It didn't start in the 1950s, but a second or third wave of rapid residential change in the Near North set in then— bringing more people to its gilded sidewalks via high-rise rentals. You're unlikely to find a more succinct expression of the stylistic clash between 19th Century mansion and modernist slab than in the above rental development ad. Funny thing is, the depicted 120-unit building never came to pass at 100 E Erie— a Metropolitan Water Reclamation District building stands there instead. Densification did arrive, of course, and the mansions and neat townhome rows were chopped up by rental and condo towers, giving us the sometimes-absurd character of River North and the Gold Coast.
High-rise rental marketing took on a very different tone a just a few more blocks inland from the North lakefront, and on the South and West Sides in the 1940s-1970s. Low-rise districts were "slums" or—better yet—the gleaming city's "dirty backyards", a pandemic crying out for clearance. This "progressive" CHA housing poster, designed to whip up popular support for urban renewal projects, chides the South Side's housing stock as built for one-twentieth the actual population (20 families to a house... really!?), and the West Side's for being intermingled with industry. There's a degree of truth to both, but, as society came to learn, some serious ulterior motives were at play.
Another trendy rental housing innovation in the early-to-mid-1900s was the apartment hotel— more of a lifestyle choice than a symptom of transience. Designer mid-rise hotels littered the North and South Sides, usually within spitting distance of the lake. Uptown had more than its share—and does still—and the above ad announces the arrival of the swank 10-story Chelsea Hotel which, according to the local blog Wilson Station, required its early clientele to book rooms monthly to avoid transients. Rates when the hotel opened in the mid-1920s were $50-100/month (about $700 to $1,400 in 2013 dollars; for a single room with a bath). Jesus People USA bought the downtrodden 360-room property in 1990 and restored and restocked it with an "intentional Christian community". Other Far North apartment hotels of this vintage are usually thought of as mangy SROs, now eyed for their conversion potential to middle-class rentals. The city keeps churning.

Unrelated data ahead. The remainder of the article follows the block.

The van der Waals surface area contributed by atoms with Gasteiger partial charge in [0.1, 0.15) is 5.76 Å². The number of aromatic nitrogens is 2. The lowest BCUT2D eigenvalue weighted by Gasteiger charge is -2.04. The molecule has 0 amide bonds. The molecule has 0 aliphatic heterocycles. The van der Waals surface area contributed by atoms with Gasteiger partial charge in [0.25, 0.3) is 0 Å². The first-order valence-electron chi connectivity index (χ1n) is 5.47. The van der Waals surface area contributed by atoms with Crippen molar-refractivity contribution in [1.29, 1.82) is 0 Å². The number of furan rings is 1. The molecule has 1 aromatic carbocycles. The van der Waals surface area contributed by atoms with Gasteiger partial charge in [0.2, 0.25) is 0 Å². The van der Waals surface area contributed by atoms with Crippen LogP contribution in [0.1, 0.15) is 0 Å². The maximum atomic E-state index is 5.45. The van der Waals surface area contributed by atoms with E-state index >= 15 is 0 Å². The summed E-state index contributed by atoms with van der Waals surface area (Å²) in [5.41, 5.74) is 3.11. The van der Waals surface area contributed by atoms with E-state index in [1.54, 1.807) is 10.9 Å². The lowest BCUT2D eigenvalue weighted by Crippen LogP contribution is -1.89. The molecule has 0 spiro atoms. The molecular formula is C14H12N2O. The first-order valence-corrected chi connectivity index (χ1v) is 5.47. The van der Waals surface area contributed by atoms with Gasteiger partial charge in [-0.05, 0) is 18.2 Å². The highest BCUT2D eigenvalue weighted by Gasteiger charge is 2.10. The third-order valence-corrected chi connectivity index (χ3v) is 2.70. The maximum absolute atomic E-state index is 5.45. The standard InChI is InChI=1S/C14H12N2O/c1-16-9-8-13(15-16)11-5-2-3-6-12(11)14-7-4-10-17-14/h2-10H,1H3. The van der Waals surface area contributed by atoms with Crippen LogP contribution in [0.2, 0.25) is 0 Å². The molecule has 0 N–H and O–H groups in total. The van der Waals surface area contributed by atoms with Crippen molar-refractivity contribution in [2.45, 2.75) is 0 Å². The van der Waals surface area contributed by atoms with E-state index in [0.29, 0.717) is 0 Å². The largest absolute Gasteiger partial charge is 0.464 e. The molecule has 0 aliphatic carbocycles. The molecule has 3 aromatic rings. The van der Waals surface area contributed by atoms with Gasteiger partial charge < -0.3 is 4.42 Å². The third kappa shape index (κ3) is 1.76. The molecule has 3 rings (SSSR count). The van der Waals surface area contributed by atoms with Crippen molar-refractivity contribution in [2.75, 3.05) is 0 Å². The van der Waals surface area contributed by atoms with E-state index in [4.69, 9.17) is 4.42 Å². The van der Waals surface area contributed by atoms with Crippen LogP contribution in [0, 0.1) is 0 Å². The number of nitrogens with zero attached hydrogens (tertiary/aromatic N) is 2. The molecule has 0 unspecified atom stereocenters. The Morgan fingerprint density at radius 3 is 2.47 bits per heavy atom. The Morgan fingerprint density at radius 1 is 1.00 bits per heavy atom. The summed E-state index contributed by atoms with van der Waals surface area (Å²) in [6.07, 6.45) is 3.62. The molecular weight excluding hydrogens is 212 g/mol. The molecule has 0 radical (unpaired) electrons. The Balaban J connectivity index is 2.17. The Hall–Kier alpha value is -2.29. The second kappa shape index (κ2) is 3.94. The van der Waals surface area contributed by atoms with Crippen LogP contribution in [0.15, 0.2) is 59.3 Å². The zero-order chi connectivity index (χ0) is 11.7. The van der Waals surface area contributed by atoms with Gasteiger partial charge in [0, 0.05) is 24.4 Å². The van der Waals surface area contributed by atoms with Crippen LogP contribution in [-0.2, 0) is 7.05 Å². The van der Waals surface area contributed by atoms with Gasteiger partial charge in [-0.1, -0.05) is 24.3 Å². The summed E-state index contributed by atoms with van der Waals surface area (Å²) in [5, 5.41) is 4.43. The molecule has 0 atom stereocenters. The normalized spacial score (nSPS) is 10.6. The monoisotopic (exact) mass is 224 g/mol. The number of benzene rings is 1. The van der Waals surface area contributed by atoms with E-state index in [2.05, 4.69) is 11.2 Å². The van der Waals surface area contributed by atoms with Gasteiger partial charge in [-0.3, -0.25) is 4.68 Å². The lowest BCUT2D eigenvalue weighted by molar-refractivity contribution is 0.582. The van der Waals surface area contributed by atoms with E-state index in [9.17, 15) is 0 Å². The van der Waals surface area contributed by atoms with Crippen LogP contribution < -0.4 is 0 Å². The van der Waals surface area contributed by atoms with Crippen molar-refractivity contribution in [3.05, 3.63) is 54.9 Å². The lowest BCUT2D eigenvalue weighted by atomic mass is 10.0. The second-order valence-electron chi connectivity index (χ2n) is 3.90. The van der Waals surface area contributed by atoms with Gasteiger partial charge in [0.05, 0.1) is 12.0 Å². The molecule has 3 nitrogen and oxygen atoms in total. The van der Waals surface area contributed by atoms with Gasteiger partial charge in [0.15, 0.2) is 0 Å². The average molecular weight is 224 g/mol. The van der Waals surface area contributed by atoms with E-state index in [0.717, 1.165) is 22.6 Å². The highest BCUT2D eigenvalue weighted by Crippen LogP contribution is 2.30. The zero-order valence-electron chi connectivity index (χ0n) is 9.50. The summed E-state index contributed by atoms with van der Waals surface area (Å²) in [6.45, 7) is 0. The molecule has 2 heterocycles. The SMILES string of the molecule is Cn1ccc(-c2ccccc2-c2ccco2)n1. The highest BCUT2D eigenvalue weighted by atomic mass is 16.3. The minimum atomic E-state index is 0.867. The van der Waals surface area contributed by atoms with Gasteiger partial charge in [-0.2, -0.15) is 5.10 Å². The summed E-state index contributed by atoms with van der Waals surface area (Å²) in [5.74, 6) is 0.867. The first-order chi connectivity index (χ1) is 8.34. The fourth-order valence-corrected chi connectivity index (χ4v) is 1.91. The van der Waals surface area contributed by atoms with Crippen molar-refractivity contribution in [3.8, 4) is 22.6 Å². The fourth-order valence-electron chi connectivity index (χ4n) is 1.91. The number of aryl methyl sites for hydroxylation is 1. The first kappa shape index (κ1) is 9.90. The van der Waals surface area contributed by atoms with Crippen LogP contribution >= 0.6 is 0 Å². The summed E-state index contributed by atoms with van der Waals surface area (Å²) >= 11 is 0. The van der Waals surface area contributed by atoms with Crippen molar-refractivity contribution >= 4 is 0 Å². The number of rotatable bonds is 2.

Another brand of apartment hotel emerged in the city's toniest neighborhoods a little bit earlier than their spread the the Far North Side. One such place was the Hotel Shoreland, in what was then a very affluent Hyde Park. Curbed readers may recall our periodic coverage of the Shoreland and its new buff & shine conversion to conventional apartments. The 330-unit building (down from 1,000 hotel rooms) just reopened this fall after being pressed into U of C dormitory service for a few decades prior. Rents will generally range from $1,150/month for a studio to $2,000 for a two-bed with some outliers at the high end. Contrast that with the single-room luxury hotel living afforded "noteworthy clientele" for about $240/month at the Shoreland's 1926 opening and you have something unexpected in this day and age— a decline in rent in real dollars over the long term. We'll bet, however, that you'll find a fair bit of that in Hyde Park.
It's high time we learned what one S.T. Cooper did for Kenwood and the city back in the day. Per this newspaper clipping celebrating the builder's championing of the City Beautiful and newfangled creature comforts like the "sun parlor", we learn that three-flats and small apartment blocks touched down in a big way in early 1900s Kenwood, some in especially dense configurations like along parts of Drexel Boulevard. We also learn that Murphy beds were a selling point in the 1910s; that fireproofing was not something one took for granted; and that ad copy had at least as much half-truths and bluster as it does today. Two rooms and a bath rented for $30 and up in 1917 at 47th & Drexel, which in 2013 dollars is a delectable $545.
Back to the Gold Coast and a 1914 ad for new apartment building construction: $500K for an eight or nine story luxury apartment building with units of 12 to 14 rooms each and monthly rents of $420 to $500. Sheesh, some folks can't even crack that rent today. As with any development brief, the reported product didn't match the actual one— the 18-story Robert DeGoyler high-rise that touched down at the southwest corner of Elm & LSD in the next decade.